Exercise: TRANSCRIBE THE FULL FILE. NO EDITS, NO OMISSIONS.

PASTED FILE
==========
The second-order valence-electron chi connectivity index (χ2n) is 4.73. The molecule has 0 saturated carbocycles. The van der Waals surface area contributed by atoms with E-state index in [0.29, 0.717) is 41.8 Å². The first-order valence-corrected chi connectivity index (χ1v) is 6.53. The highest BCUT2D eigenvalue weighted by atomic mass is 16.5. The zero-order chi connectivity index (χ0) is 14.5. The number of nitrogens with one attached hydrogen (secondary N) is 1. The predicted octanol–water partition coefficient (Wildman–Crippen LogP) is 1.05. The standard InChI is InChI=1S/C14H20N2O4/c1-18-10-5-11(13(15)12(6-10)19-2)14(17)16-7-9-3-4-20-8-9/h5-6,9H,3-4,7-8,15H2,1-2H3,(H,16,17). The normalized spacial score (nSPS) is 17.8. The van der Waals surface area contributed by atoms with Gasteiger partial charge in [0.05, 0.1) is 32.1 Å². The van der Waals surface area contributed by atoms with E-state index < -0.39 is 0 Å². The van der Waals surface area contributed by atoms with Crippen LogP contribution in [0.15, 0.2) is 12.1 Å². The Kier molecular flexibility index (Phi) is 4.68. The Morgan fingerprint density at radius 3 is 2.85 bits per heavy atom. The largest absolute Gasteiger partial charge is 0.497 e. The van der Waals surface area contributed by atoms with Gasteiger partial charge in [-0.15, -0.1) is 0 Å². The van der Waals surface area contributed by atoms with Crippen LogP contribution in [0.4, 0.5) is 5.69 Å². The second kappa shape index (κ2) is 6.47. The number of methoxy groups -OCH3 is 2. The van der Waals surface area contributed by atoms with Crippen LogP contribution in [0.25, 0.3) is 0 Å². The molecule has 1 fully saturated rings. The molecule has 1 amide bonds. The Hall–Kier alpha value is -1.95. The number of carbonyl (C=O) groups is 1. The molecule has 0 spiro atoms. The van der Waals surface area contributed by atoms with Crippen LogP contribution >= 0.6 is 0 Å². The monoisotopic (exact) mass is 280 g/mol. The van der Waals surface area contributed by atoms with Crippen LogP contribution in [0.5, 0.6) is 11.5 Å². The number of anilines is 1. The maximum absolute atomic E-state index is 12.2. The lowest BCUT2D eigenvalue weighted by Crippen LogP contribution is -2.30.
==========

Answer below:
The second-order valence-electron chi connectivity index (χ2n) is 4.73. The molecule has 0 saturated carbocycles. The van der Waals surface area contributed by atoms with E-state index in [0.29, 0.717) is 41.8 Å². The first-order valence-corrected chi connectivity index (χ1v) is 6.53. The highest BCUT2D eigenvalue weighted by atomic mass is 16.5. The zero-order chi connectivity index (χ0) is 14.5. The number of nitrogens with one attached hydrogen (secondary N) is 1. The predicted octanol–water partition coefficient (Wildman–Crippen LogP) is 1.05. The standard InChI is InChI=1S/C14H20N2O4/c1-18-10-5-11(13(15)12(6-10)19-2)14(17)16-7-9-3-4-20-8-9/h5-6,9H,3-4,7-8,15H2,1-2H3,(H,16,17). The normalized spacial score (nSPS) is 17.8. The van der Waals surface area contributed by atoms with Gasteiger partial charge in [0.05, 0.1) is 32.1 Å². The van der Waals surface area contributed by atoms with E-state index < -0.39 is 0 Å². The van der Waals surface area contributed by atoms with Crippen LogP contribution in [0.15, 0.2) is 12.1 Å². The Kier molecular flexibility index (Phi) is 4.68. The Morgan fingerprint density at radius 3 is 2.85 bits per heavy atom. The largest absolute Gasteiger partial charge is 0.497 e. The van der Waals surface area contributed by atoms with Gasteiger partial charge in [-0.15, -0.1) is 0 Å². The van der Waals surface area contributed by atoms with Crippen LogP contribution in [0.4, 0.5) is 5.69 Å². The second kappa shape index (κ2) is 6.47. The number of methoxy groups -OCH3 is 2. The van der Waals surface area contributed by atoms with Crippen LogP contribution in [0.25, 0.3) is 0 Å². The molecule has 1 fully saturated rings. The molecule has 1 amide bonds. The Hall–Kier alpha value is -1.95. The number of carbonyl (C=O) groups is 1. The molecule has 0 spiro atoms. The van der Waals surface area contributed by atoms with Crippen LogP contribution >= 0.6 is 0 Å². The monoisotopic (exact) mass is 280 g/mol. The van der Waals surface area contributed by atoms with Crippen LogP contribution in [0.5, 0.6) is 11.5 Å². The number of anilines is 1. The maximum absolute atomic E-state index is 12.2. The lowest BCUT2D eigenvalue weighted by Crippen LogP contribution is -2.30.